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"Whether you believe you can do a thing or not, you are right."

Henry Ford
 


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4 Top Cross Training Workouts For Runners

 

1. Watch your heart rate

Cross training is not an excuse to slack off or slow down. The opposite is true, in fact.

During cross training activities, you want to work hard and sweat a lot, keeping your heart rate at or above 70% of your maximum heart rate (220 minus your age) most of the time.
 

 

2. Check Your Heart Rate In The Morning

It’s also important to check your heart rate first thing in the morning. If it’s consistently elevated, higher than normal, this could be a sign of overtraining, which you do not want to do.

3. Maintain Your Running Distance

Cross training should ideally be combined with running to stay in peak form. A good rule of thumb is to only substitute 25-30% of your weekly distance total with cross training.
 
In other words, don’t stop your running workouts—there is no replacement for getting those miles under your feet. You still need that mileage for your aerobic base, tweak your training with intervals and tempo runs, and then add cross training, with all its benefits, to that.

Cross Training Workouts for Runners

 
workout
1. Strength Training
 
There are some exercises which suitable for enhancement runner’s strength:
 
Deadlifts
Box Step-Ups
Calf Raises
Squats
Lunges
Planks
Seated Leg Raises
 
How to do
 
For each exercise—do 30X, followed by a break of 1 minute. And then 20X, another 1-minute break, 10X, then break for minutes.
Repeat, choosing 3 or 4 other exercises.
Mix it up!
 
Benefits of the training
 
Strength training develops greater endurance and reduces injury risks.
Stronger hamstrings improve performances for long runs, and strong muscles in your butt make you run faster.
Core exercises make you a more efficient runner by helping you maintain good posture during runs.
 
2. Yoga
 
Yoga helps runners who feel that their muscles are tight and overworked. When this workout, which is made up of foundational yoga poses, gets too easy for you, try a Vinyasa flow for building more endurance.
 
How to do
 
Warm-up
Cross your legs and sit on the floor, with a straight back. For two minutes, with eyes closed, take deep breaths through your nose. Bend from your chest side to side, 15 counts, exhale on either side.
 
Workout
 
The movements should flow into another, and not be choppy. Make each movement last 3 breaths.
 
a) Cow and cat pose—coming from your sitting position, go into the cow pose while exhaling. As you inhale, go into the cat pose. Go back and forth, 15 counts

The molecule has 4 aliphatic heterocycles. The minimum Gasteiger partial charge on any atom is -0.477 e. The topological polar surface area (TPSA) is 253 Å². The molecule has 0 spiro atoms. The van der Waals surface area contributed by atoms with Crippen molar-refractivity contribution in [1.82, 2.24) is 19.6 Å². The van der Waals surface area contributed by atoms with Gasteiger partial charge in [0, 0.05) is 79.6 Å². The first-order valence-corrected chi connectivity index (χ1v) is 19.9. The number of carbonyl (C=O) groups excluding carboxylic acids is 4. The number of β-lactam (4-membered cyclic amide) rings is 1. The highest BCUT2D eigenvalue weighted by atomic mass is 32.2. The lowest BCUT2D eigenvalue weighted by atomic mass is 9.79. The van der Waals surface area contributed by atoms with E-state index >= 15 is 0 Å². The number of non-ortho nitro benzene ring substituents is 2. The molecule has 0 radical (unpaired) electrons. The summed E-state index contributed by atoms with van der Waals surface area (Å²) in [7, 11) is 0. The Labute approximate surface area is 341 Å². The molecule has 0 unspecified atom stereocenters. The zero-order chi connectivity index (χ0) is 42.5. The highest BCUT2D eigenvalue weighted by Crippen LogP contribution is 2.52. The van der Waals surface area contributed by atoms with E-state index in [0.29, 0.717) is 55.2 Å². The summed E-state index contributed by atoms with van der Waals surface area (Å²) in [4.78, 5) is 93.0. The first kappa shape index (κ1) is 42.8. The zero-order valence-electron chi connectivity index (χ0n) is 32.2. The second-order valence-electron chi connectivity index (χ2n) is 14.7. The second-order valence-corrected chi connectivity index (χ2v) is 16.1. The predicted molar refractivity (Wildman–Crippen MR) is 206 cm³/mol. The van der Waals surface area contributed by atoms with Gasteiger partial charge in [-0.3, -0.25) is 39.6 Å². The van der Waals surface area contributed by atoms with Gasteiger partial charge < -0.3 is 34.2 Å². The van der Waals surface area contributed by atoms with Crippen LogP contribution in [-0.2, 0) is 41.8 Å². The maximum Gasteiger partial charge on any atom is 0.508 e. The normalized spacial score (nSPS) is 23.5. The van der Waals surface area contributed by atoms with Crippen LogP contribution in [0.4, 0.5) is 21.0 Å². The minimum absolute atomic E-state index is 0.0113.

b) Next, go into downward dog, knee down on the floor and then come up again. Counts to 5.
 
c) Lunge forward, making sure your knee is bent over the opposite foot, the other foot behind you, facing forward, fingers on the floor. Then slide into an extended side angle
 
d) Lunge again, and repeat on the left side
 
e) Lie down in prone position for the locust pose
 
 
Cool down
 
On your back, with eyes closed, take deep breaths. Stay there for three minutes.
 
Benefits of the training
 
Yoga is excellent for runners, as it works to solve the tightness that many runners feel, especially around their hip area.
Yoga relaxes and energizes at the same time andit is a wonderful way to get centered and focus on what really matters.
More importantly, it is an efficient tool for learning to connect with your breath, something that every runner needs.
 
3. Swimming
 
To minimize the impact of that running can have on your body, one swap you can make is to add swimming to your fitness routine.
How to do
 
Do laps for 30-45 minutes, adding legs-only and arms-only laps to the workout. For the lower body, do one-fourth of your laps using only a kickboard for the length of the pool.
 
Do another fourth using a pool buoy (made of foam) on your legs to strengthen your upper body. (Follow lap lane courtesy, of course!)
 
Benefits of the training
 
Your body will thank you for adding swimming to your routine. Many runners, especially newbies, experience shin splints or runners knee—which can get painful and uncomfortable. Because swimming has no impact, it affords relief from this.
 
4. Cycling
 
Gives you a boost for your lower body muscle groups, strengthens weak hamstrings. You can jump on the bike at the gym or join a group cycling class—it’s up to you.
 
How to do
 
Do a 10-minute warm-up at a moderate to quick pace.
Cycle for another 30 minutes, building resistance, keeping the tension up!
Cool down for another 10 minutes.
 
Benefits of the training
 
In cycling, you use the same muscles in lower body and core as you do when you run, but in other ways—and therefore when you use the bike, you make those muscles stronger.
 
This will strengthen your endurance, and not at the expense of your joints.
 
Make sure that you are clipped to the bike, though, as this works out the muscles in your lower body even harder when you are running—especially when pedaling uphill or when you have the knob for resistance on the higher mode.

About Author:

Name: Amber Irwin
 
Short Bio: I'm Amber a running and sports writer. I love to share my passion with fellow outdoor lovers and hope to establish a community here. I believe running is an amazingsport for everyone and hope to inspire others with my words.

 

 
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